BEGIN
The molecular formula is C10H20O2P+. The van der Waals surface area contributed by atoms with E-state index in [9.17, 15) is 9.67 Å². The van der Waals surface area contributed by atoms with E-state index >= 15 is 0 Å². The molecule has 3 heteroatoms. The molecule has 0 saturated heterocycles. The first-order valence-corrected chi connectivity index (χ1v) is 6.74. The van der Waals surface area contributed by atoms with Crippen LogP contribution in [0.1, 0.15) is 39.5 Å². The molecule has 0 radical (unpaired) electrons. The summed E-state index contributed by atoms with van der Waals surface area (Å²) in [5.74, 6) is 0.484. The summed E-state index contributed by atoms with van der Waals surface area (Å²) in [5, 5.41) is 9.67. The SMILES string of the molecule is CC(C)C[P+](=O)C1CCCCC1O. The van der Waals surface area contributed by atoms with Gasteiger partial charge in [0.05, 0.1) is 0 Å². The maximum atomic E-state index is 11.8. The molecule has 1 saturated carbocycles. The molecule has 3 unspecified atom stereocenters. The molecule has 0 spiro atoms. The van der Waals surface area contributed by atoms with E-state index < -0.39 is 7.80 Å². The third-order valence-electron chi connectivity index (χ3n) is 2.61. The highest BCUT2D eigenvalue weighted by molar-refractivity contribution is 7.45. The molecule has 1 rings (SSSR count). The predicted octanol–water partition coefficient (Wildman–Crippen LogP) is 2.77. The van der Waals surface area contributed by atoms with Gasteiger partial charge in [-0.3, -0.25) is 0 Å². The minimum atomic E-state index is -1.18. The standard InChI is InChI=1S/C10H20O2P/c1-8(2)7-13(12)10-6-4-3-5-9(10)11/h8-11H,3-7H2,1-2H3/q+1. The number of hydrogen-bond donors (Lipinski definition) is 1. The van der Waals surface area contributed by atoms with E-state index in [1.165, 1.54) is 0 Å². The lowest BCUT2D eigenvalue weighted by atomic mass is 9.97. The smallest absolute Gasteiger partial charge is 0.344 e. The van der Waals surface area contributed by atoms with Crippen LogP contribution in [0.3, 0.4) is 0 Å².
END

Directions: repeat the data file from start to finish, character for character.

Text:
The molecular formula is C10H20O2P+. The van der Waals surface area contributed by atoms with E-state index in [9.17, 15) is 9.67 Å². The van der Waals surface area contributed by atoms with E-state index >= 15 is 0 Å². The molecule has 3 heteroatoms. The molecule has 0 saturated heterocycles. The first-order valence-corrected chi connectivity index (χ1v) is 6.74. The van der Waals surface area contributed by atoms with Crippen LogP contribution in [0.1, 0.15) is 39.5 Å². The molecule has 0 radical (unpaired) electrons. The summed E-state index contributed by atoms with van der Waals surface area (Å²) in [5.74, 6) is 0.484. The summed E-state index contributed by atoms with van der Waals surface area (Å²) in [5, 5.41) is 9.67. The SMILES string of the molecule is CC(C)C[P+](=O)C1CCCCC1O. The van der Waals surface area contributed by atoms with Gasteiger partial charge in [0.05, 0.1) is 0 Å². The maximum atomic E-state index is 11.8. The molecule has 1 saturated carbocycles. The molecule has 3 unspecified atom stereocenters. The molecule has 0 spiro atoms. The van der Waals surface area contributed by atoms with E-state index < -0.39 is 7.80 Å². The third-order valence-electron chi connectivity index (χ3n) is 2.61. The highest BCUT2D eigenvalue weighted by molar-refractivity contribution is 7.45. The molecule has 1 rings (SSSR count). The predicted octanol–water partition coefficient (Wildman–Crippen LogP) is 2.77. The van der Waals surface area contributed by atoms with Gasteiger partial charge in [-0.3, -0.25) is 0 Å². The minimum atomic E-state index is -1.18. The standard InChI is InChI=1S/C10H20O2P/c1-8(2)7-13(12)10-6-4-3-5-9(10)11/h8-11H,3-7H2,1-2H3/q+1. The number of hydrogen-bond donors (Lipinski definition) is 1. The van der Waals surface area contributed by atoms with E-state index in [1.165, 1.54) is 0 Å². The lowest BCUT2D eigenvalue weighted by atomic mass is 9.97. The smallest absolute Gasteiger partial charge is 0.344 e. The van der Waals surface area contributed by atoms with Crippen LogP contribution in [0.3, 0.4) is 0 Å².